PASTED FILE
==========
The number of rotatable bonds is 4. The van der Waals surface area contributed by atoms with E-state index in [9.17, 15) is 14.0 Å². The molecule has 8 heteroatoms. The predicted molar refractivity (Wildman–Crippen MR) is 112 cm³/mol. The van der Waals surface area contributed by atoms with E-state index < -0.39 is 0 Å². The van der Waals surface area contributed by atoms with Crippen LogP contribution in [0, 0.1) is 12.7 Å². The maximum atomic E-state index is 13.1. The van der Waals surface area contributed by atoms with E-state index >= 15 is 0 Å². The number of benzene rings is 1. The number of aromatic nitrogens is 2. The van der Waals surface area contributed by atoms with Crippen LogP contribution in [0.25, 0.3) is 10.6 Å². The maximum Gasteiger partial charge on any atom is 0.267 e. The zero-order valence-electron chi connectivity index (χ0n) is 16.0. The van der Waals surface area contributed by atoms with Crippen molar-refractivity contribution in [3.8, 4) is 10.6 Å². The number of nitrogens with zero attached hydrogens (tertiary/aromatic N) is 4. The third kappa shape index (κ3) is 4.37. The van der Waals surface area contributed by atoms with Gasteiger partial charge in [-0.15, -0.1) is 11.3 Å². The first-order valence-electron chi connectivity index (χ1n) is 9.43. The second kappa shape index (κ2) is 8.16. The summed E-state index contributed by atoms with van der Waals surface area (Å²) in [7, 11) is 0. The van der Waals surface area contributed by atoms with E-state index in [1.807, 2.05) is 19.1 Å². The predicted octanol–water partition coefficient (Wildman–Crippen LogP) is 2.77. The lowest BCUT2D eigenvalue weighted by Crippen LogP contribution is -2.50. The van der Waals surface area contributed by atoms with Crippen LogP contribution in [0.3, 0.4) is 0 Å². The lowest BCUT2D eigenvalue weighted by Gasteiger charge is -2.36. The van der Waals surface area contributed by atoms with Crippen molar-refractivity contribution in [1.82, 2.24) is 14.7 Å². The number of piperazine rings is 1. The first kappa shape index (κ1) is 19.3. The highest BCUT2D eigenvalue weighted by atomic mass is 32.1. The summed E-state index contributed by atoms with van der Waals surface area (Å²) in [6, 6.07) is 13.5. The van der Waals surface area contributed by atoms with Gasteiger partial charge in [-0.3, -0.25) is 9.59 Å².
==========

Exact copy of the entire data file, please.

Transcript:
The number of rotatable bonds is 4. The van der Waals surface area contributed by atoms with E-state index in [9.17, 15) is 14.0 Å². The molecule has 8 heteroatoms. The predicted molar refractivity (Wildman–Crippen MR) is 112 cm³/mol. The van der Waals surface area contributed by atoms with E-state index < -0.39 is 0 Å². The van der Waals surface area contributed by atoms with Crippen LogP contribution in [0, 0.1) is 12.7 Å². The maximum atomic E-state index is 13.1. The van der Waals surface area contributed by atoms with E-state index >= 15 is 0 Å². The number of benzene rings is 1. The number of aromatic nitrogens is 2. The van der Waals surface area contributed by atoms with Crippen LogP contribution in [0.25, 0.3) is 10.6 Å². The maximum Gasteiger partial charge on any atom is 0.267 e. The zero-order valence-electron chi connectivity index (χ0n) is 16.0. The van der Waals surface area contributed by atoms with Crippen molar-refractivity contribution in [3.8, 4) is 10.6 Å². The number of nitrogens with zero attached hydrogens (tertiary/aromatic N) is 4. The third kappa shape index (κ3) is 4.37. The van der Waals surface area contributed by atoms with Gasteiger partial charge in [-0.15, -0.1) is 11.3 Å². The first-order valence-electron chi connectivity index (χ1n) is 9.43. The second kappa shape index (κ2) is 8.16. The summed E-state index contributed by atoms with van der Waals surface area (Å²) in [7, 11) is 0. The van der Waals surface area contributed by atoms with E-state index in [1.807, 2.05) is 19.1 Å². The predicted octanol–water partition coefficient (Wildman–Crippen LogP) is 2.77. The lowest BCUT2D eigenvalue weighted by Crippen LogP contribution is -2.50. The van der Waals surface area contributed by atoms with Crippen LogP contribution in [0.3, 0.4) is 0 Å². The lowest BCUT2D eigenvalue weighted by Gasteiger charge is -2.36. The van der Waals surface area contributed by atoms with Crippen molar-refractivity contribution in [1.82, 2.24) is 14.7 Å². The number of piperazine rings is 1. The first kappa shape index (κ1) is 19.3. The highest BCUT2D eigenvalue weighted by atomic mass is 32.1. The summed E-state index contributed by atoms with van der Waals surface area (Å²) in [6, 6.07) is 13.5. The van der Waals surface area contributed by atoms with Gasteiger partial charge in [-0.3, -0.25) is 9.59 Å².